“To you, yeah,” I said. “But then remember, if they have kids, they have to pay a babysitter, that might be $150 or more of that. Plus maybe $200 toward rent.”

I could see his brain working away.

“So they still have $150 left. That’s pretty good.”

“Except,” I said, "they haven’t paid for food yet. That’s probably $100 if they have a family. Then there’s electricity, water, gas. So figure that’s maybe another $75 a week.”

“But,” he scowled, “that’s more than they made already. And what about clothes and medicine and stuff?”

“Right. So what would they need to do?”

“Get another job?”

“Probably,” I said. “But then they have to pay a babysitter more. And you have to consider that a lot of people who live in more affordable housing also live in a food desert.”

“A what?’

“A food desert,” I said, “means that there aren’t healthy choices near your house where you can get good food for your family. So you end up either eating fast food or taking the bus or train even more to get the food you want.”

“Which means more babysitting,” he said.

“And more time away from home,” I said.

“So if someone needs to work another part-time job in addition to their full-time job, that’s, say 12 hours a day right there. Plus figure another hour and a half for transportation, grocery shopping, spending at least a little bit of time with their partner or kids …”

“No wonder they’re tired,” he said in quiet bewilderment. “That’s just not fair.”

It all reminded me of when I worked in a Title 1 school in southern Colorado where the student turnover rate was more than 100 percent per year, mainly because families sometimes would have to move a couple of times during the school year, either because they couldn’t make rent, or because the good will of friends or family had worn thin. The reason my company had been brought in was because only 14 percent of their students were deemed proficient according to state standards, and only 2 percent met the writing goals. The school was at risk of losing their federal funding, which likely would mean the school would be shut down.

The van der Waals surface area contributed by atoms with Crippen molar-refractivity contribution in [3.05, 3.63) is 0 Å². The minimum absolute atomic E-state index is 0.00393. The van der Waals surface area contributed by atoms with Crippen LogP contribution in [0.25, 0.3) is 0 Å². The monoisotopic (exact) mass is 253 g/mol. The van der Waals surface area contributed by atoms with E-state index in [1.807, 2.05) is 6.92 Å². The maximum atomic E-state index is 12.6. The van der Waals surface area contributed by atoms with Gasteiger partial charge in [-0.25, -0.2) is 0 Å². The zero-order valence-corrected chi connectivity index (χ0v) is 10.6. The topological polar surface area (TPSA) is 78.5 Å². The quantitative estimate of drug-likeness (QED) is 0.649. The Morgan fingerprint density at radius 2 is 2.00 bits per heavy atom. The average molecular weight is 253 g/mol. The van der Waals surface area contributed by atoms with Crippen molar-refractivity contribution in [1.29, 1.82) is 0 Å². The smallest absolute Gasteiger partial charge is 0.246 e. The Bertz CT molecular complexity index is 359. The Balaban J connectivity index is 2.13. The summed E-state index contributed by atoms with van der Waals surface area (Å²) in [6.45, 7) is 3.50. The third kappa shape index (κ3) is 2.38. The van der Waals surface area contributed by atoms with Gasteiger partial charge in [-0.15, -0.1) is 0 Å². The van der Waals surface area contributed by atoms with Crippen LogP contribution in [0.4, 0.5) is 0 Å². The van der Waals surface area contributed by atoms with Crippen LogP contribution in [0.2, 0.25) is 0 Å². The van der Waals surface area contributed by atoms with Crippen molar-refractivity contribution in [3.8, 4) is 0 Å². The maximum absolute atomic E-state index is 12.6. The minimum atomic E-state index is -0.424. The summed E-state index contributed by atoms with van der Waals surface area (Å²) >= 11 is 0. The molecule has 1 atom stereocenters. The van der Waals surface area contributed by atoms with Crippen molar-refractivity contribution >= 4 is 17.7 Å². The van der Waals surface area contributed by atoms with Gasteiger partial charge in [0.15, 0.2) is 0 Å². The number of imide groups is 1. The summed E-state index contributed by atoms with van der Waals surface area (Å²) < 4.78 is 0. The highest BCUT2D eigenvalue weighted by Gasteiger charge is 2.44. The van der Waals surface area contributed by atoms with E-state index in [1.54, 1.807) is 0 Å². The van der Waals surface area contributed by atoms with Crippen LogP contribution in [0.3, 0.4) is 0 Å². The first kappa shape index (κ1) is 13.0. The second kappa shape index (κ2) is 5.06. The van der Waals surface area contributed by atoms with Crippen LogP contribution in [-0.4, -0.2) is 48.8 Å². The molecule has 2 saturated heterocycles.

In particular, I thought about a beautiful girl who I’ll call Maria. She had been labeled as “special needs” by the district, though I wasn’t sure why. At least until I spent some time testing her myself. Maria was kind, soft-spoken, and plenty bright. But as I went through the first questions of our assessment, her eyes would droop and eventually close all together.

“Maria, did you not get enough sleep?” I said.

She nodded groggily, and then explained that her mom lived with her fiance who, though he made sure they had shelter, was terribly abusive toward her mother. She explained that her mother and he had fought all night after she told him his friends needed to leave and turn off their music at midnight so the kids could sleep.

“He yells at her a lot," she said. 

"And when he grabs her, he throws her against the wall of my room. And when I went to school, there wasn’t anything to eat. I’m sorry mister Christian, but I just can’t stay awake."

Mattias is right. Sometimes it’s just not fair.

Christian Piatt is the author of postChristianBlood Doctrineand the Banned Questions book series, among others. He is engaged in a year-long effort called My Jesus Project to more deeply and honestly follow the life, teaching, and example of Jesus through prayer, study and action. Follow along his journey, and even join in, at www.MyJesusProject.com